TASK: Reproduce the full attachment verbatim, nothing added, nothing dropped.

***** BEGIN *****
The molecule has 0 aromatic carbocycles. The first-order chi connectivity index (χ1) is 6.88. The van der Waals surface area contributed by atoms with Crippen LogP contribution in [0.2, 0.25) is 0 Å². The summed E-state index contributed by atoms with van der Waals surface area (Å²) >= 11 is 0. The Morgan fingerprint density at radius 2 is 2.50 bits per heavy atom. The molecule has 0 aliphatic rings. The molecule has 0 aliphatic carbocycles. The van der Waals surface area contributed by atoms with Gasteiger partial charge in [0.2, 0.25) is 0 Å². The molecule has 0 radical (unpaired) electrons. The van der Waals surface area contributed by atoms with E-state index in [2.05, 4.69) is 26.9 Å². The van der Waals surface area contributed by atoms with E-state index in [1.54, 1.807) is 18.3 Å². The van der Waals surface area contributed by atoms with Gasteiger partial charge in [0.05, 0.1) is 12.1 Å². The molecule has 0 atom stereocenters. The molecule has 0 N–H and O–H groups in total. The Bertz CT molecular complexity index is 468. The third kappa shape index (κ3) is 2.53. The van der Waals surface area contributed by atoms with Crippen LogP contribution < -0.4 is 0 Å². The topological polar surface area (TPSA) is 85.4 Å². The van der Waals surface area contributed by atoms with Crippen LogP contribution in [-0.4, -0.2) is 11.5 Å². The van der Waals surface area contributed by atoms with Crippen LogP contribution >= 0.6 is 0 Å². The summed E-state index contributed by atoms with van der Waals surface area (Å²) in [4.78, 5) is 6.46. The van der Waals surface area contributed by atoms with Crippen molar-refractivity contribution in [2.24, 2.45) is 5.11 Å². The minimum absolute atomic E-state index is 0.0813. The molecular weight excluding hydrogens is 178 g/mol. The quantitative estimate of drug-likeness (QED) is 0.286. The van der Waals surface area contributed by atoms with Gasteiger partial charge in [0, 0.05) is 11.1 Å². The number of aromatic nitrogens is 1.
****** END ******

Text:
The molecule has 0 aromatic carbocycles. The first-order chi connectivity index (χ1) is 6.88. The van der Waals surface area contributed by atoms with Crippen LogP contribution in [0.2, 0.25) is 0 Å². The summed E-state index contributed by atoms with van der Waals surface area (Å²) >= 11 is 0. The Morgan fingerprint density at radius 2 is 2.50 bits per heavy atom. The molecule has 0 aliphatic rings. The molecule has 0 aliphatic carbocycles. The van der Waals surface area contributed by atoms with Gasteiger partial charge in [0.2, 0.25) is 0 Å². The molecule has 0 radical (unpaired) electrons. The van der Waals surface area contributed by atoms with E-state index in [2.05, 4.69) is 26.9 Å². The van der Waals surface area contributed by atoms with E-state index in [1.54, 1.807) is 18.3 Å². The van der Waals surface area contributed by atoms with Gasteiger partial charge in [0.05, 0.1) is 12.1 Å². The molecule has 0 atom stereocenters. The molecule has 0 N–H and O–H groups in total. The Bertz CT molecular complexity index is 468. The third kappa shape index (κ3) is 2.53. The van der Waals surface area contributed by atoms with Crippen LogP contribution < -0.4 is 0 Å². The topological polar surface area (TPSA) is 85.4 Å². The van der Waals surface area contributed by atoms with Crippen LogP contribution in [-0.4, -0.2) is 11.5 Å². The van der Waals surface area contributed by atoms with Crippen LogP contribution >= 0.6 is 0 Å². The summed E-state index contributed by atoms with van der Waals surface area (Å²) in [4.78, 5) is 6.46. The van der Waals surface area contributed by atoms with Crippen molar-refractivity contribution in [2.24, 2.45) is 5.11 Å². The minimum absolute atomic E-state index is 0.0813. The molecular weight excluding hydrogens is 178 g/mol. The quantitative estimate of drug-likeness (QED) is 0.286. The van der Waals surface area contributed by atoms with Gasteiger partial charge in [0, 0.05) is 11.1 Å². The number of aromatic nitrogens is 1.